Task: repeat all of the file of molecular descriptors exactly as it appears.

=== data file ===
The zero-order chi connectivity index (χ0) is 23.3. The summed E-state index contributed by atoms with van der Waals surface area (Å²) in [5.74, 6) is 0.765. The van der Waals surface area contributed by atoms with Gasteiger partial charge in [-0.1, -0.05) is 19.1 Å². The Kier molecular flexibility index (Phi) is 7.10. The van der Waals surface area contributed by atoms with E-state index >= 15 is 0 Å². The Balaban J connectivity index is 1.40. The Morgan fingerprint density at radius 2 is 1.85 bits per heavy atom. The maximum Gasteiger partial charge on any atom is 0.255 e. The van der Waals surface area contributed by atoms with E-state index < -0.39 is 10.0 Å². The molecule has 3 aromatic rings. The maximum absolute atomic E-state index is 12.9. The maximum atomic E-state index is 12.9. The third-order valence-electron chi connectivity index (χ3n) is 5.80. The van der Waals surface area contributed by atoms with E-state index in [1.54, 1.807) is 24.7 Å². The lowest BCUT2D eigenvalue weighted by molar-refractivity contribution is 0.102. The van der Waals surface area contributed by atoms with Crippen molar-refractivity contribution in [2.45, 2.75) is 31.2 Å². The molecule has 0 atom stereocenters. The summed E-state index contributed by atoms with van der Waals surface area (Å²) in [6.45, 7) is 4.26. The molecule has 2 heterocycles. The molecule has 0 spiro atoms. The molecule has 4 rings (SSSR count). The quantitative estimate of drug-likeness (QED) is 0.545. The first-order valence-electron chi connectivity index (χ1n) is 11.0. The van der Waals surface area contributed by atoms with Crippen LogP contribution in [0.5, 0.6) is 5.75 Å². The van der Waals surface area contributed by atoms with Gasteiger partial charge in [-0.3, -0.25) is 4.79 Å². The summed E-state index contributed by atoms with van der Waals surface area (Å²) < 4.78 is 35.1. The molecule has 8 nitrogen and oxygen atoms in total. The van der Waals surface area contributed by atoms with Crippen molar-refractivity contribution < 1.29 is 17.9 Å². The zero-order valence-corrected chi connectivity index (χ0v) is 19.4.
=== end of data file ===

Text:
The zero-order chi connectivity index (χ0) is 23.3. The summed E-state index contributed by atoms with van der Waals surface area (Å²) in [5.74, 6) is 0.765. The van der Waals surface area contributed by atoms with Gasteiger partial charge in [-0.1, -0.05) is 19.1 Å². The Kier molecular flexibility index (Phi) is 7.10. The van der Waals surface area contributed by atoms with E-state index >= 15 is 0 Å². The Balaban J connectivity index is 1.40. The Morgan fingerprint density at radius 2 is 1.85 bits per heavy atom. The maximum Gasteiger partial charge on any atom is 0.255 e. The van der Waals surface area contributed by atoms with E-state index < -0.39 is 10.0 Å². The molecule has 3 aromatic rings. The maximum absolute atomic E-state index is 12.9. The maximum atomic E-state index is 12.9. The third-order valence-electron chi connectivity index (χ3n) is 5.80. The van der Waals surface area contributed by atoms with E-state index in [1.54, 1.807) is 24.7 Å². The lowest BCUT2D eigenvalue weighted by molar-refractivity contribution is 0.102. The van der Waals surface area contributed by atoms with Crippen molar-refractivity contribution in [2.45, 2.75) is 31.2 Å². The molecule has 0 atom stereocenters. The summed E-state index contributed by atoms with van der Waals surface area (Å²) in [6.45, 7) is 4.26. The molecule has 2 heterocycles. The molecule has 0 spiro atoms. The molecule has 4 rings (SSSR count). The quantitative estimate of drug-likeness (QED) is 0.545. The first-order valence-electron chi connectivity index (χ1n) is 11.0. The van der Waals surface area contributed by atoms with Crippen LogP contribution in [0.5, 0.6) is 5.75 Å². The van der Waals surface area contributed by atoms with Gasteiger partial charge in [-0.3, -0.25) is 4.79 Å². The summed E-state index contributed by atoms with van der Waals surface area (Å²) < 4.78 is 35.1. The molecule has 8 nitrogen and oxygen atoms in total. The van der Waals surface area contributed by atoms with Crippen molar-refractivity contribution < 1.29 is 17.9 Å². The zero-order valence-corrected chi connectivity index (χ0v) is 19.4.